Prepping the Fleece!

To give you all a break from barn-cleaning pictures, I thought I would describe how I've been prepping the Icelandic fleece that I bought from Lee. You might recall that one of the fleeces I bought that first day was from a sheep that is owned by a friend of Lee's - and his sheep are fed differently than Lee's are (in terms of the type of feeder used). This became very apparent when Lee showed me the fleece - the amount of VM (vegetable matter) in Lee's fleece vs. that of her friend's was staggering - very little in Lee's, and a ton in her friend's. Ultimately, what I think I'm going to do with this fleece (from a lovely sheep named May) is send it to a wool mill for processing - there is simply too much VM for me to get out on my own, so in this case, it is definitely worth the cost to make sure it is skirted and scoured well by a team of professionals.  However, I thought it would be good practice to tear off a chunk of it, do some skirting, scour it, and then try out my new Viking combs.

Here is a shot of May's fleece in the bag:

 


You can see a lot of VM - seeds, grasses, etc., and this isn't even looking deep inside the fleece - there is a lot more in there! But check out the beautiful colors - the thel (undercoat) in the grays and blacks, and the tog (outer, longer locks) in white and gray - yes, I am quite enamored of Icelandic fleece!

So for my trial run, I tore off a fairly large chunk and picked as much VM out of it as I could.

 

 

 

 

Then I filled up my kitchen sink with scalding hot water and Dawn dish soap, and set the fleece on top of the suds - I hardly had to push it into the water because once the fleece starts soaking up the water, it sinks pretty rapidly. I made sure it all got covered in water, then let it soak for about 30 minutes. I didn't want to wait so long that the water cooled off and the lanolin re-congealed back onto the fleece.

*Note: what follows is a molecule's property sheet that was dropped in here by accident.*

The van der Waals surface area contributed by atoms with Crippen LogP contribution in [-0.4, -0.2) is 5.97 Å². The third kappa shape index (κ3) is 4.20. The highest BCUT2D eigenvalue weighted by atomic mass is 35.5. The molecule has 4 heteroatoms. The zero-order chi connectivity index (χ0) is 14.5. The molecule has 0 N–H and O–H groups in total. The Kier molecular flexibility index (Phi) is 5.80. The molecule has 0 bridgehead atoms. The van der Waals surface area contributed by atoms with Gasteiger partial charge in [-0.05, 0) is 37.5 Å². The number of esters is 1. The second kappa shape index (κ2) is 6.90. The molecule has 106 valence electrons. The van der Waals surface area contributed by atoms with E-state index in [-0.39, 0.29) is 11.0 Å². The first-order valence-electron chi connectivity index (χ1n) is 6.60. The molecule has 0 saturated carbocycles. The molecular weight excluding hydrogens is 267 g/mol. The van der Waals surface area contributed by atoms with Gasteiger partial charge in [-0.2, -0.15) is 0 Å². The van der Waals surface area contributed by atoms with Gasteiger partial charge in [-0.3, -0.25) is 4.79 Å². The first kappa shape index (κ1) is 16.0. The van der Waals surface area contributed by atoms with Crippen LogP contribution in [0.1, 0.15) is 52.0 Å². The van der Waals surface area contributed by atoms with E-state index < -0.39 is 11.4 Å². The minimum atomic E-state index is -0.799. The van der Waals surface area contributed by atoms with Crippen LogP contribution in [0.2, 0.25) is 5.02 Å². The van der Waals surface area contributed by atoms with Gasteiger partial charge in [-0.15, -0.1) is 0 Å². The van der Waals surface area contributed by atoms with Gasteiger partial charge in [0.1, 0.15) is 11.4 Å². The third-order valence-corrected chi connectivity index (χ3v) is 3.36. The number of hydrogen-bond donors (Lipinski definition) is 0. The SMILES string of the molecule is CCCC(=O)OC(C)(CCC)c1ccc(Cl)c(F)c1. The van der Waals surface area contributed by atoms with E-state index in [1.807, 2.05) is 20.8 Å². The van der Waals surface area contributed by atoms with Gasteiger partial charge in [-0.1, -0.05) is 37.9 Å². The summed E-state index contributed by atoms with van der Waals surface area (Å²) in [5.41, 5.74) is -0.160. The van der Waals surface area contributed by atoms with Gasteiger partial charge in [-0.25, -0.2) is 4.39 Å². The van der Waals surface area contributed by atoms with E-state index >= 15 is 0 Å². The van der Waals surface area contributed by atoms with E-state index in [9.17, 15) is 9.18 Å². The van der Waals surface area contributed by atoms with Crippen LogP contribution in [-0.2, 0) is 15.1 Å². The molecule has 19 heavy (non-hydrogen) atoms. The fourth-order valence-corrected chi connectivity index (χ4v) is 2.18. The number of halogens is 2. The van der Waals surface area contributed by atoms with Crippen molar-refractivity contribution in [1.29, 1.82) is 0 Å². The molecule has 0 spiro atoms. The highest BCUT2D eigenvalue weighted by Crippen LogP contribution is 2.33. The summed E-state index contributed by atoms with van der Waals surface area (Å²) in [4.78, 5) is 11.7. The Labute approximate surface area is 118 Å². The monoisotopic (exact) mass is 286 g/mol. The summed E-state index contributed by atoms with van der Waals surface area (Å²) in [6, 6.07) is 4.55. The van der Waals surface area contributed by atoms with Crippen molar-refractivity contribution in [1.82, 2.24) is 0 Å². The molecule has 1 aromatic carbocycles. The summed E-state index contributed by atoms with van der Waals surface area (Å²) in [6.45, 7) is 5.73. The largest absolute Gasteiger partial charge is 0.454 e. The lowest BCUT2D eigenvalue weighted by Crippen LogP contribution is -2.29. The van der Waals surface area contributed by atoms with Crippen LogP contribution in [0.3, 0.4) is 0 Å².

When the water had cooled enough to allow me to put my hands into it, I lifted the fleece out of the soapy water and set it onto a dish towel. Then I cleaned out the sink (made sure all of the dirt, VM, and soap were gone) and ran VERY HOT rinse water, and gently added the fleece (you don't want to shock the fleece by putting it into a rinse that is a drastically different temperature - this can cause it to felt). At this point I had to handle it a bit more than I did with the soapy water - in order to get the soap out, I did some gentle squeezing of sections of the fleece to help it fully rinse. But again, I had to be very careful so that I didn't felt the fleece.

After gently squeezing the soap out of the thicker sections of the fleece, I let it sit for about another 30 minutes. I then lifted it out of the water, gently squeezed as much water out of it as I could, and wrapped it up in clean towels - and continued to gently squeeze the excess water from the fleece. I set up my drying rack in our spare bedroom (where our kitties aren't allowed!), and hung the locks and pieces of fleece out to dry!  By the next day, I had some beautiful, clean fluff: